Property rights

Homelessness, Property Rights, and Institutional Logics

We explore whether there is evidence of property rights amongst the homeless, and if so, how these rights are governed. We show that although the homeless are able to derive some value from assets, and can exclude other members of their community, these rights are precarious and dependent upon state agents not seizing the “property” and overriding the community’s rules of the game. The transferring of assets are especially curtailed.

Why local context matters: de jure and de facto property rights in colonial South Africa

For economic transactions, including debt transactions, to occur in a market system, property rights are essential. The literature has focussed on finding empirical proof of the effect of property right regimes, noting differences between de jure and de facto property rights. Yet most of these studies focus on macroeconomic outcomes, like economic growth and public expenditure.

A categorisation and evaluation of rhino management policies

Rhino populations are at a critical level and new approaches are needed to ensure their survival. This study conducts a review and categorisation of policies for the management of rhinos. Twenty seven policies are identified and classified into in situ (reserve based) and ex situ (market based) policies. The policies are then evaluated based on four target areas: poachers/hunters; consumers; intermediaries and the game reserves themselves.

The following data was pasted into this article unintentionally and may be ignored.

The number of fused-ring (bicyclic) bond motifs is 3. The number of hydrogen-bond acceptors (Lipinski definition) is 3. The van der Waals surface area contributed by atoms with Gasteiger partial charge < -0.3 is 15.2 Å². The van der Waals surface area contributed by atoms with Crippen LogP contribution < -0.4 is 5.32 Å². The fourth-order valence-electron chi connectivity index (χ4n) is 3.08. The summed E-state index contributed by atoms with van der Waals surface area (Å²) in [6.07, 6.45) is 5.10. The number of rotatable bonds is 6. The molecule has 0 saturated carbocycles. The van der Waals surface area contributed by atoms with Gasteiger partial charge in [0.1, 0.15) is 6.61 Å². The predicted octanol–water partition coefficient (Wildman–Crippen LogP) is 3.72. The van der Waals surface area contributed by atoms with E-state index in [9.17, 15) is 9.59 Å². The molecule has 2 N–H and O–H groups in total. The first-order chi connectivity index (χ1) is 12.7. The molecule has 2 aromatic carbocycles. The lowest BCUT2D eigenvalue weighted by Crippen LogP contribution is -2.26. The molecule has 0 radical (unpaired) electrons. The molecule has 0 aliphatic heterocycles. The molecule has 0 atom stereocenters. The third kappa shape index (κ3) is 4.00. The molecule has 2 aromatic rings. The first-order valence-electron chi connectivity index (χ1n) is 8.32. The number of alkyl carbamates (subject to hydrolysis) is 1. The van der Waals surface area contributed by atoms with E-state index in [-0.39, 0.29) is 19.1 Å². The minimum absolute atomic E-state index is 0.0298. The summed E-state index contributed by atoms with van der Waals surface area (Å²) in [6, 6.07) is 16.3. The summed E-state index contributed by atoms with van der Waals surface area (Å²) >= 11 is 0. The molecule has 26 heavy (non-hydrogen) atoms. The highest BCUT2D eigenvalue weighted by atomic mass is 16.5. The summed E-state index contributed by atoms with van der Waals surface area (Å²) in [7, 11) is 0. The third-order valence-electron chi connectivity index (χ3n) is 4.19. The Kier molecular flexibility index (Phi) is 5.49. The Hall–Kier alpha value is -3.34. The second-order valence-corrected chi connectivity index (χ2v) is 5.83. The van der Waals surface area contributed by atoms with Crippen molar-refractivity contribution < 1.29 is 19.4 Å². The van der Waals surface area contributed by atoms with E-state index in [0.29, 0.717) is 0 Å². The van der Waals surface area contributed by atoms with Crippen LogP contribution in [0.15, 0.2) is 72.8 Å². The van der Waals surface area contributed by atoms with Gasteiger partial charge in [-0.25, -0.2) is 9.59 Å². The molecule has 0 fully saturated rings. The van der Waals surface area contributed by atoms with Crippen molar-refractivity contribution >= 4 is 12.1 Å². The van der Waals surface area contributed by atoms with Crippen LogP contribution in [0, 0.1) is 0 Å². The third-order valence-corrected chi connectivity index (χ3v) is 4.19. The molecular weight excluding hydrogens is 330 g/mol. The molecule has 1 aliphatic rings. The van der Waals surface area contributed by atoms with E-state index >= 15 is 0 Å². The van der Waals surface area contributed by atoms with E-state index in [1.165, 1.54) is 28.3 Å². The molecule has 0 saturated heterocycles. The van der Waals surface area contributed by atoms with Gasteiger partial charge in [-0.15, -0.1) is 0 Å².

Does Education Promote Stable Property Rights?

This paper sets out to establish an empirical link between education and property rights. The analysis is based on a new index of property rights derived from a set of commonly used indicators. As expected, education has a generally positive impact on property rights. But the relationship is not linear. The effect also depends on level of income. More education might not always be good for property rights in lowincome countries.

Property Rights, Institutions and Source of Fuel Wood in Rural Ethiopia

This study examines the relationship between property rights, defined by land tenure security and the strength of local-level institutions, and household demand for fuel wood, as measured by the source from which fuel wood is collected. A multinomial regression model is applied to survey data collected in rural Ethiopia. Results from the discrete choice model indicate that active local-level institutions increase household dependency on open access forests, while land security reduces open access forest dependence.

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